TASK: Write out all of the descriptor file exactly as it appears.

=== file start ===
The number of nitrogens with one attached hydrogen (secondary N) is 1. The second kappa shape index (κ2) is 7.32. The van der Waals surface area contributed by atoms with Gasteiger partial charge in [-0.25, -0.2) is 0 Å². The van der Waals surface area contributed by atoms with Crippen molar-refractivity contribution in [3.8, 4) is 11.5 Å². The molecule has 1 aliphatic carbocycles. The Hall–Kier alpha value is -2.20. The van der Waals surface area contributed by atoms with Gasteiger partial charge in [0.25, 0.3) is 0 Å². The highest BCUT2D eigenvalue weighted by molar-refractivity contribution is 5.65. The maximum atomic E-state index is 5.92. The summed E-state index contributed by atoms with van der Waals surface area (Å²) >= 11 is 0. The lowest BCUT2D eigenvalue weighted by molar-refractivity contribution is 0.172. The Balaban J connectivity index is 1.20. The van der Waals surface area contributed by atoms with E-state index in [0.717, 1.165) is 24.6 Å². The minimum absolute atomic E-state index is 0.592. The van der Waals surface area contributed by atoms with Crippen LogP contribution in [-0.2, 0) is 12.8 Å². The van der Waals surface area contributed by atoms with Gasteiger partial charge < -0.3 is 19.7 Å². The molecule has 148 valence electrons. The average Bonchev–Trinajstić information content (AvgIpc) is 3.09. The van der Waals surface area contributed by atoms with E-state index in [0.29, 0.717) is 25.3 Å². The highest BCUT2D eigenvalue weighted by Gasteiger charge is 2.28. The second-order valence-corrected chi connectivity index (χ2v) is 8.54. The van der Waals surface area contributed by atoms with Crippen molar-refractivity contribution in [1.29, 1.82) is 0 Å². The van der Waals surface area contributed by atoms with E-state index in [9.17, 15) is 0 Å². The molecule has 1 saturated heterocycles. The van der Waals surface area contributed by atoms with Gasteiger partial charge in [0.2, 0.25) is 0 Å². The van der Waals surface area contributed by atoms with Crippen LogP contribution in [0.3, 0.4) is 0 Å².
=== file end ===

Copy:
The number of nitrogens with one attached hydrogen (secondary N) is 1. The second kappa shape index (κ2) is 7.32. The van der Waals surface area contributed by atoms with Gasteiger partial charge in [-0.25, -0.2) is 0 Å². The van der Waals surface area contributed by atoms with Crippen molar-refractivity contribution in [3.8, 4) is 11.5 Å². The molecule has 1 aliphatic carbocycles. The Hall–Kier alpha value is -2.20. The van der Waals surface area contributed by atoms with Gasteiger partial charge in [0.25, 0.3) is 0 Å². The highest BCUT2D eigenvalue weighted by molar-refractivity contribution is 5.65. The maximum atomic E-state index is 5.92. The summed E-state index contributed by atoms with van der Waals surface area (Å²) >= 11 is 0. The lowest BCUT2D eigenvalue weighted by molar-refractivity contribution is 0.172. The Balaban J connectivity index is 1.20. The van der Waals surface area contributed by atoms with E-state index in [0.717, 1.165) is 24.6 Å². The minimum absolute atomic E-state index is 0.592. The van der Waals surface area contributed by atoms with Crippen LogP contribution in [-0.2, 0) is 12.8 Å². The van der Waals surface area contributed by atoms with Gasteiger partial charge < -0.3 is 19.7 Å². The molecule has 148 valence electrons. The average Bonchev–Trinajstić information content (AvgIpc) is 3.09. The van der Waals surface area contributed by atoms with E-state index in [0.29, 0.717) is 25.3 Å². The highest BCUT2D eigenvalue weighted by Gasteiger charge is 2.28. The second-order valence-corrected chi connectivity index (χ2v) is 8.54. The van der Waals surface area contributed by atoms with Crippen molar-refractivity contribution in [1.29, 1.82) is 0 Å². The van der Waals surface area contributed by atoms with E-state index in [9.17, 15) is 0 Å². The molecule has 1 saturated heterocycles. The van der Waals surface area contributed by atoms with Gasteiger partial charge in [0.2, 0.25) is 0 Å². The van der Waals surface area contributed by atoms with Crippen LogP contribution in [0.3, 0.4) is 0 Å².